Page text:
e) The site of the Commission will be gradually transferred to as the Hellenic Open University kindly agreed to host it in its server.
f) New publications
New book about science and literature published in Catalan by Xavier Duran:
"La ciència en la literatura. Un viatge per la història de la ciència vista per escriptors de tots els temps"
Universitat de Barcelona Publicacions i Edicions
Collecció Catàlisi
363 pàges.
ISBN 978-84-475-4233-8

g) Forthcoming events

BSLS Winter Symposium
Museum of English Rural Life and University of Reading's Special Collections, Saturday 14th November 2015
Archival research has long been a mainstay of literature and science as a discipline, challenging the boundaries of what can be read as text and excavating long-submerged concepts and connections. The recent growth in collaborative doctoral awards and collections-based PhDs, alongside research strands such as the AHRC's Science in Culture, however, demonstrate a need to consider more fully the implications of this kind of investigation. The BSLS's Winter Symposium therefore provides an opportunity for literature and science researchers, at all points in their career, to reflect and build upon the successes and challenges of finding 'Science in the Archives'.

The majority of us use special collections and archival materials in the course of our literature and science research, but we are not always encouraged to reflect upon the ramifications of doing so. This symposium will provide an important opportunity to stimulate and facilitate much needed discussion of the challenges as well as successes of finding science in the archives.For this event, we have adopted a different format from the standard academic twenty-minute conference paper, and will ask speakers to present in a more informal tone and for different lengths of time depending on the session. These shorter, less formal presentations will minimise preparation time for speakers as well as increasing discussion time for all participants. The organisers warmly seek a limited number of 10 minute position papers about methodologies and approaches to literature and science in the archives, from a range of time periods and from speakers at all stages of research or career.

h) For any further information and application for membership please send an email to and

Wednesday, July 08, 2015

CFP - Science Fiction and the Medical Humanities

As part of the Wellcome Trust funded project 'Science Fiction and the Medical Humanities', the BMJ Group journal Medical Humanities will be publishing a special issue guest edited by Dr Gavin Miller, University of Glasgow. We invite papers of broad interest to an international readership of medical humanities scholars and practising clinicians on the topic ‘Science Fiction and the Medical Humanities’.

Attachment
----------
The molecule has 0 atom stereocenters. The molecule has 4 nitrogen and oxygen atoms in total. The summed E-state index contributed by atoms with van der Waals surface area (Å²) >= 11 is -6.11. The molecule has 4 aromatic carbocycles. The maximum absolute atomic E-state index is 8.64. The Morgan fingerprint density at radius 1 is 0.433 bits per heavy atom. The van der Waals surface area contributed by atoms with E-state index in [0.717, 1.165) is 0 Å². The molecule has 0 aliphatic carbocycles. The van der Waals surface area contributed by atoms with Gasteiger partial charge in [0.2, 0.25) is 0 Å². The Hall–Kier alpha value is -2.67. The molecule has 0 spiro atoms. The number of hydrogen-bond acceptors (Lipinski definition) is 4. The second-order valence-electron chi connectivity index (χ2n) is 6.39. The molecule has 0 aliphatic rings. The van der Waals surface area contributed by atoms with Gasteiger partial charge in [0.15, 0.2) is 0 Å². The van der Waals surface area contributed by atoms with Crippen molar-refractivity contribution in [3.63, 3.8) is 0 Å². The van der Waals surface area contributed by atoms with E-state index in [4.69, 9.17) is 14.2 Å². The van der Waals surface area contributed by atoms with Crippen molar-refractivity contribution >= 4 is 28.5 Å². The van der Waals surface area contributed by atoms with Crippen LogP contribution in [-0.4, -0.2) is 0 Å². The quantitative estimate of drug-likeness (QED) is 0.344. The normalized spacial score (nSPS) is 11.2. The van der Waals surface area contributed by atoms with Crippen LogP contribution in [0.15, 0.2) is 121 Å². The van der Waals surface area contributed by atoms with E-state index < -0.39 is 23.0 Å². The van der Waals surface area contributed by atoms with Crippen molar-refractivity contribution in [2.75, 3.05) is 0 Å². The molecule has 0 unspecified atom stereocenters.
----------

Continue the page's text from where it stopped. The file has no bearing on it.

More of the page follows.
Science fiction is a fertile ground for the imagining of biomedical advances. Technologies such as cloning, prosthetics, and rejuvenation are frequently encountered in science-fiction stories. Science fiction also offers alternative ideals of health and wellbeing, and imagines new forms of disease and suffering. The special issue seeks papers that explore issues of health, illness, and medicine in science-fiction narratives within a variety of media (written word, graphic novel, theatre, dance, film and television, etc.).

We are also particularly interested in articles that explore the biomedical ‘technoscientific imaginary’: the culturally-embedded imagining of futures enabled by technoscientific innovation. We especially welcome papers that explore science-fiction tropes, motifs, and narratives within medical and health-related discourses, practices, and institutions. The question – how does the biomedical technoscientific imaginary permeate the everyday and expert worlds of modern medicine and healthcare? – may be a useful prompt for potential authors.

For further details on call and project:
Twitter: @scifimedhums

Monday, June 08, 2015

Novel Thoughts: what Cambridge scientists read

Details of a new initiative exploring the reading habits of Cambridge scientists can be found here.

MAP - Poems After William Smith’s Geological Map of 1815

Two hundred years after the publication of the first geological map of an entire country, this  anthology, edited by Michael McKimm, collects new work by over thirty poets inspired by William Smith.

Stephen Boyce ● Alison Brackenbury ● James Brookes ● Andy Brown ● Alan Buckley ● Peter Carpenter ● John Wedgwood Clarke ● Jane Commane ● Elizabeth Cook ● Barbara Cumbers ● Jonathan Davidson ● Isobel Dixon ● Maura Dooley ● Sally Flint ●  John Freeman ● Isabel Galleymore ● John Greening ● Philip Gross ● Alyson Hallett ● Ailsa Holland ● John McAuliffe ● Matt Merritt ● Helen Mort ● Andrew Motion ● David M. Orchard ● Mario Petrucci ● Kate Potts ● Peter Robinson ●  Penelope Shuttle ● George Ttoouli ● Anthony Wilson

To purchase a copy, see here.

A review by John Henry is on the History of Geology Group blog here.

Monday, May 25, 2015

CFP - Scienific Utopias in the Soviet Union

Call for papers

Scientific Utopias in Soviet Union
Fiction, science and power

International Conference


23-24 SEPTEMBER 2016

Organization: Grégory Dufaud, Ioulia Podoroga, Larissa Zakharova

Scientific committee: Anna Åberg (FMSH/CERCEC), Korine Amacher (Geneva University), Catherine Depretto (Univeristy Paris-IV), Leonid Heller (Lausanne University), Alexei Kojevnikov (University of British Columbia), Nikolai Krementsov (University of Toronto), Valéry Pozner (CNRS), Egle Rindzeviciute (SciencesPo-Paris), Alexandr Dmitriev (Higher School of Economics - Moscow)